Indian shares stayed positive through July as big regional and small South Asian markets fell, with global fund managers accounting for one-quarter of ownership, plowing in $1 billion for the month partially redeployed from China. Equity outflows were the norm in previous months coinciding with Prime Minister Narendra Modi’s first anniversary in charge, as price-earnings ratios at 20 far outpaced the emerging market average and tax, banking, infrastructure and land measures stalled. Valuations have come down to entice entry by domestic investors also pushed by falling gold prices where they keep wealth, but anxiety has heightened with a recent Finance Ministry proposal to expand the monetary policy council setting interest rates. Although outside member appointment is routine at central banks worldwide, the move smacked of pre-Modi official interference and seemed designed to undercut the individual power of popular governor Raghuram Rajan, and left investor sentiment flat going into the critical monsoon season.
Rainfall has been below normal, which could affect GDP growth already slowing from the 7% reported in the first quarter, with the PMI at 51 in June, and food-price inflation which has been the main contributor to the 5% CPI spurt with energy costs declining. However agricultural subsidies which were largely maintained in the budget also keep a lid on the category, despite the fiscal consequences as the 4% of GDP deficit will only be reduced gradually in the coming years, according to the government. The central bank lowered the benchmark rate by 25 basis points at its last meeting with room to maneuver within the 4% declared inflation target, but both seasonal and El Nino weather-related commodity uncertainty weighs on future farm prices. However at the wholesale and retail levels the readings have diverged, with the former imported products in deflation while cereals grown at home are up triple digits on an annual basis.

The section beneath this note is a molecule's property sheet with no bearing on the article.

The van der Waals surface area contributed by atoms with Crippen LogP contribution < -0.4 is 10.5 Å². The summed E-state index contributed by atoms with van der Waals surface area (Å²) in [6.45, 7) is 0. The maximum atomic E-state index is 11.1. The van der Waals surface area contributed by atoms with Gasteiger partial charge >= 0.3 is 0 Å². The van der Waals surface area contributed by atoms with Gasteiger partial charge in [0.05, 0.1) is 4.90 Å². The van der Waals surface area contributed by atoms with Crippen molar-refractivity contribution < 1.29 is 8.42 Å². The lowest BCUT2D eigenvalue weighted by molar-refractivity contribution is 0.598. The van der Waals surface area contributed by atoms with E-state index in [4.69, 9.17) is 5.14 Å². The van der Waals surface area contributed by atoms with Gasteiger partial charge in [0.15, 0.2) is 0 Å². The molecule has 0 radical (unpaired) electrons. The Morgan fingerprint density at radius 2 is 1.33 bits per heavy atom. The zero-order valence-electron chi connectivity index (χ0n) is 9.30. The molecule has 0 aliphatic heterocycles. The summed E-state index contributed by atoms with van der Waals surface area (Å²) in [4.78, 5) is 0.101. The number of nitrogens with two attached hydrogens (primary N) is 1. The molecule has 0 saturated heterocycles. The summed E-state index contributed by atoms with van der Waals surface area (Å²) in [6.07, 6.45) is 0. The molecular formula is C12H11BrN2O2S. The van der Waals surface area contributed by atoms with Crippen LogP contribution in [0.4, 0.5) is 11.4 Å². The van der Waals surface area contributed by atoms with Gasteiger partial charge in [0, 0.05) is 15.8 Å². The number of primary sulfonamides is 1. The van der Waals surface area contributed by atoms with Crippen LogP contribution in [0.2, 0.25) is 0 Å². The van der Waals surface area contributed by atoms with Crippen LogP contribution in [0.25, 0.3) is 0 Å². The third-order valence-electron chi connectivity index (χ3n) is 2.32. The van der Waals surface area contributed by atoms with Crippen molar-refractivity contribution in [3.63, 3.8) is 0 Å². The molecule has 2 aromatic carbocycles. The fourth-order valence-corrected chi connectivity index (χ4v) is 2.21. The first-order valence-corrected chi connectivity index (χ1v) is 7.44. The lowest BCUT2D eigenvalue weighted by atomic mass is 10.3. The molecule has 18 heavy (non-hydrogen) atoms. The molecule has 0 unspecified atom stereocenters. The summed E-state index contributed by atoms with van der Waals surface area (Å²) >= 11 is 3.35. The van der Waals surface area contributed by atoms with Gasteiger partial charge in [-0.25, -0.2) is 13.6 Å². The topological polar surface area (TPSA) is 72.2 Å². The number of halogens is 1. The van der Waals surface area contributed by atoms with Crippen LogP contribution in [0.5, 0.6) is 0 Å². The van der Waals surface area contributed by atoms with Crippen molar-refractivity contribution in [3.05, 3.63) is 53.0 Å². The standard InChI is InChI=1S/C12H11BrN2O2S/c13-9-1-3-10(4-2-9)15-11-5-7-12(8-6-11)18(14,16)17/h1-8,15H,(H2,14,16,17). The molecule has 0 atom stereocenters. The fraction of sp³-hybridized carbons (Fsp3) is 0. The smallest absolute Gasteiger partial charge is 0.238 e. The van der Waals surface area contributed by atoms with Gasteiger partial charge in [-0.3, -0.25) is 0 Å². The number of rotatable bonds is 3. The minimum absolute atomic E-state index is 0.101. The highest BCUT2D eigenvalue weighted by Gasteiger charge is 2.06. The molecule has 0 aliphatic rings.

Larger cultivation plots could help reduce costs but the land acquisition bill pending in parliament, also vital for major infrastructure projects, has been fought by opposition parties on ideological grounds dating from the post-independence era that soil is communal rather than commercial property. Any eventual compromise will hand the issue to the states where blockages and complications could be even greater. Common-sense standardization is also elusive with the national goods and services tax under consideration. As a constitutional amendment it requires two-thirds majorities in both chambers and ratification by half of state assemblies. The Congress Party has insisted on an 18% ceiling for the levy while the ruling BJP and its allies prefer flexibility. Even with a gridlock break the earliest the GST could go into effect would be mid-2016, and the Modi team has indicated that privatization of state enterprises as a revenue alternative will remain modest in the meantime.
Public banks, with three-quarters of the market and reported bad loan ratios at 15%, will get $3 billion in recapitalization this fiscal year, but the state will retain majority stakes indefinitely. It may sell portions off to a maximum 52% under outline medium-term divestiture plans, but private buyers will be hard to find as almost all the twenty-five banks in the group trade below book value. Number three Bank of India posted an 85% profit drop the last quarter, as tougher non-performing credit rules kicked in from regulators. As with monetary policy conduct, the Finance Ministry has taken on the central bank to soften its stance, while acknowledging the need to shake up the bureaucratic top executives responsible for poor practices.
These squabbles contribute to increasing portfolio investor ambivalence despite virtual elimination of the current account deficit and a 50 percent rise in FDI in fiscal year 2015 to almost $35 billion. Private equity deals in India, mostly in high-tech, hit a record $7.5 billion through June but banking is still a taboo sector. Local government and corporate bond purchases remain capped by respective $30 billion and $50 billion annual quotas, as India’s brief China reprieve may not last against lingering impasse and intervention strains.
Gary N. Kleiman is an emerging markets specialist who runs Kleiman International in Washington, D.C.
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